Pattaya still waiting for Chinese zero-dollar tours to restart

Chinese tourists arrive on large tour buses for the cabaret at the popular 79 Show on Pattaya’s Thepprasit Road.

Although around 500,000 Chinese have already visited Thailand this year, there is little sign that the much-debated zero-sum holidays have yet returned. They were especially popular in Pattaya prior to the pandemic. They are essentially all-in tours, paid for in China prior to flying, which essentially benefit Thai-Chinese companies and nominee businesses which host the vacationers by pre-arranging flights, accommodation and entertainment. Once in Thailand, pressure is often put on the visitors to spend at nominated outlets such as jewelry and artifact stores, or even malls.

The Association of Thai Travel Agents said there was not much evidence of zero-sum options actually happening yet, though they were certainly being marketed in cities such as Xian which has direct flights to U-tapao airport near Pattaya. With return flights now averaging 22,000 baht (US$650) plus other inflationary pressures, zero-sum holidays have become around 30 percent more expensive than in the pre-covid era. The now-expanded U-tapao also receives daily around eight international flights, mostly from the Middle East and provincial Russian cities.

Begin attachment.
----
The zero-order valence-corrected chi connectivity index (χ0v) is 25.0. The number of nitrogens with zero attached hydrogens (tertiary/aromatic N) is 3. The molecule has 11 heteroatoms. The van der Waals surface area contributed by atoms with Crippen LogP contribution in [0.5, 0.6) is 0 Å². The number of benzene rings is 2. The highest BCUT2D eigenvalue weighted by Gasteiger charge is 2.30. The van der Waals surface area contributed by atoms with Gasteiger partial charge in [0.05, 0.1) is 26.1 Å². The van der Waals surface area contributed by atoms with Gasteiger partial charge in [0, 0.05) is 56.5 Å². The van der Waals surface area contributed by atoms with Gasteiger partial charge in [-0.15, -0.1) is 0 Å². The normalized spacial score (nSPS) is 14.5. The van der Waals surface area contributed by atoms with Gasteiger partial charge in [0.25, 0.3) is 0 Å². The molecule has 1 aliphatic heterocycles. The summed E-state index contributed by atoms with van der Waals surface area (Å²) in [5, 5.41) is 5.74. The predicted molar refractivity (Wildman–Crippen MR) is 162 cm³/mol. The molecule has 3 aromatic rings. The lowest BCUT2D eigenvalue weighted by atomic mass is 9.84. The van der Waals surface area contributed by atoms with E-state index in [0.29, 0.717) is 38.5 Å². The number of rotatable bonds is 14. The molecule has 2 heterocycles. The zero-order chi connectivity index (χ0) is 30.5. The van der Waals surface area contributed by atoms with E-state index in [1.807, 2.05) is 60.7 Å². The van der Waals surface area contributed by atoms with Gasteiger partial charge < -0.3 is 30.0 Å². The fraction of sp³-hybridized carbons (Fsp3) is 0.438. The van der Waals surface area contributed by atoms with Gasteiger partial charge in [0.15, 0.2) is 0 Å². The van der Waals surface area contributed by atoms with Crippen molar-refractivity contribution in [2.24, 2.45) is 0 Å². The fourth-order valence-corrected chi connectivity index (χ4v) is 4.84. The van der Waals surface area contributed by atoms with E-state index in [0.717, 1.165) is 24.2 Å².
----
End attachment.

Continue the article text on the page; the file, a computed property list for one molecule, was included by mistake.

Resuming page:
Other factors delaying the return of discounted vacations are Chinese delays in the issuing of passports, many of which expired during the covid pandemic when travel from China was virtually impossible. Most Chinese have never owned a passport, but increasing numbers certainly want one as revealed by long queues at the Ministry of Foreign Affairs in major Chinese cities. Another problem is the lack of Chinese-speaking tour guides in Thailand – a highly sensitive issue as this profession is reserved for Thais under the alien labour legislation. China has agreed to collaborate with Thai authorities in cracking down on Chinese nationals acting as unofficial translators, though how energetically is disputed.

However, there is limited evidence that zero-sum holidays from China are beginning in Pattaya. For example, The 79 Adult Show on the resort’s Thepprasit Road recently reopened after the covid hiatus and regularly has 20 or so tour buses full of Chinese in the expanded car park in the early evenings. Although some patrons had travelled from the home country independently, many confirmed they were on pre-arranged Chinese packages of one sort or another.

The 79 Adult Show, renamed from the suggestive 69 Adult Show pre-covid, is described as “bold” cabaret with luscious ladies and actors “without embarrassment” using artificial snakes, ropes and drums. The taking of photographs or videos inside is strictly banned with offenders warned they will be dealt with by in-house security personnel. Admission prices vary according to nationality from 1,000 baht (US$30) to double that for non-Asians. The Tourism Authority of Thailand expects up to 7 million Chinese visitors overall in 2023 with 250,000 expected at Thai resorts in April. That ambitious target will be dependent on how quickly zero-sum vacations get back on track.